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Securing Virginia alimony as a homemaker if your spouse is abusive

On Behalf of | Jun 7, 2024 | Divorce

If you are a homemaker who is ready to move on from an unhealthy marriage, divorce can be a great relief. This may be especially true if your spouse is abusive. However, you might still worry about your financial security in the next chapter of your life since you haven’t been earning an income for some time.

Might evidence of domestic violence help you secure spousal support? Virginia follows an equitable distribution for the division of marital property. This means that the family court will consider unique elements of your marriage, including domestic violence, when dividing marital property.

What is spousal support?

Spousal support is the financial assistance homemakers like you can expect in the aftermath of a divorce. If you were in a high-asset marriage, alimony orders can help you to maintain the standard of life you got used to during the marriage. The longer a marriage was, the more likely a financially dependent spouse will qualify for alimony.

The age difference between you and your breadwinner spouse is another factor that will determine your eligibility for spousal support. Moreover, you can expect the judge to consider you and your spouse’s mental conditions and your non-monetary contributions to the marriage.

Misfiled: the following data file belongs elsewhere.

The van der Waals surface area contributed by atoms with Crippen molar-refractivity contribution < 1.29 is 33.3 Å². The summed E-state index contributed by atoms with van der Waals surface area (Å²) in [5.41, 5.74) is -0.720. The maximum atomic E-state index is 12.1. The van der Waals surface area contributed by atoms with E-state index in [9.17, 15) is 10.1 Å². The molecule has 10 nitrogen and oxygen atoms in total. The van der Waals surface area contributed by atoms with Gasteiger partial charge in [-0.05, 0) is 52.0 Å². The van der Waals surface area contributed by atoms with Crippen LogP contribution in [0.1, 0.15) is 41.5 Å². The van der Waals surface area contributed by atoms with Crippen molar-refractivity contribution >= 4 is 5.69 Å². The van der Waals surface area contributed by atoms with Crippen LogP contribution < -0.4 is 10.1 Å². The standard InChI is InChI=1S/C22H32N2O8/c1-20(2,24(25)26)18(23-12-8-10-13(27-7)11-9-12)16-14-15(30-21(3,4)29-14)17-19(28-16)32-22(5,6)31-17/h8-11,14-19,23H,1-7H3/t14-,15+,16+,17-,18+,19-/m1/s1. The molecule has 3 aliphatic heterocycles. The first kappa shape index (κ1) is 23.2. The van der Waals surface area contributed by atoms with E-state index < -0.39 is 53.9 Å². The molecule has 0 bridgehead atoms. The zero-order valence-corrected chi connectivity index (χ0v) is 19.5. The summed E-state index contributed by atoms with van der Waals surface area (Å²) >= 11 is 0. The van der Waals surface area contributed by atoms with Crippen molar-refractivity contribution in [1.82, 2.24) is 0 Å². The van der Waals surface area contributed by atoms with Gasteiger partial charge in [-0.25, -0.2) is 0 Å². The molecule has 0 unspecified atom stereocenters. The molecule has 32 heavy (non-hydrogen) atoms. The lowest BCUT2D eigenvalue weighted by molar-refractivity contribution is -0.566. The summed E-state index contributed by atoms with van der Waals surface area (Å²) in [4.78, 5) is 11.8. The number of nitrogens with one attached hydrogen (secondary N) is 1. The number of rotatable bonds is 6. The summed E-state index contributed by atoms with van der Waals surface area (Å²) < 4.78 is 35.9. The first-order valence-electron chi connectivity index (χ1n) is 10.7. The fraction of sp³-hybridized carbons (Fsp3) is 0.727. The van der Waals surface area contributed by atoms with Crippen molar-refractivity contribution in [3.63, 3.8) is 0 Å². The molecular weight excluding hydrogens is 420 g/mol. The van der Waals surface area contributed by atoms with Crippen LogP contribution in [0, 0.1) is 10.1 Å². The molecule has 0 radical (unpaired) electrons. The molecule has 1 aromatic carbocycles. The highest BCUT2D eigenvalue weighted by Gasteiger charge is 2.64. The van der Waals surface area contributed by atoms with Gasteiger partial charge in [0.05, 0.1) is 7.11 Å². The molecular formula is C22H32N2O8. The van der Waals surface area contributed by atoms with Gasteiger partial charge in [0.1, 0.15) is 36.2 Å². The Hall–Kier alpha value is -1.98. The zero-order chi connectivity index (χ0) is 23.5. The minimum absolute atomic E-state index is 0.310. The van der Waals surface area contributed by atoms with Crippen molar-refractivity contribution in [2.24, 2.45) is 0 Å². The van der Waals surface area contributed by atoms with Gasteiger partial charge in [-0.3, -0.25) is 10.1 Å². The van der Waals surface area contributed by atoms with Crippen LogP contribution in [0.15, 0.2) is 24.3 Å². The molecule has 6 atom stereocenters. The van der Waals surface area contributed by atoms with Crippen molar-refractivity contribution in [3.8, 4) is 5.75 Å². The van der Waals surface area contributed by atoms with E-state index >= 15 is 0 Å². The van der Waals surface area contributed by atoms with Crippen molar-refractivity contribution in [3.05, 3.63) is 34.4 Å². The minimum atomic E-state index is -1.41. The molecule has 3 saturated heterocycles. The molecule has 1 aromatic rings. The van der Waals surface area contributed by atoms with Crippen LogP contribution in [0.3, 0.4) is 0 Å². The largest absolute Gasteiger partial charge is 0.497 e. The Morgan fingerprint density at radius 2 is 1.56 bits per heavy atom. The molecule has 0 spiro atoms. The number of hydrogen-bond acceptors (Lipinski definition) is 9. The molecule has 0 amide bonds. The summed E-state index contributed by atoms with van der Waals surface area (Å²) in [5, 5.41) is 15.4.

As a homemaker in high-asset marriages, your contributions most likely included managing the household and raising children, which can be challenging to quantify financially. However, these contributions are crucial and recognized by the courts as integral to the marriage.

How domestic violence can influence alimony allocation

Old Dominion law explicitly includes consideration of any instances of domestic violence when deciding on spousal support. State law also acknowledges that you may have suffered severe physical and psychological effects due to the domestic violence you suffered during your marriage. For you as a homemaker who may already face challenges re-entering the workforce, this impact can be even more pronounced.

If you’re a homemaker who is anticipating divorce, the domestic violence you may have endured during the marriage may qualify you for spousal support. The courts recognize the profound impact that abuse can have on a victim’s financial independence and overall well-being. By working with a trusted legal team to effectively demonstrate the presence of domestic violence in your marriage, you can make a compelling case for receiving the financial support necessary to rebuild your life.



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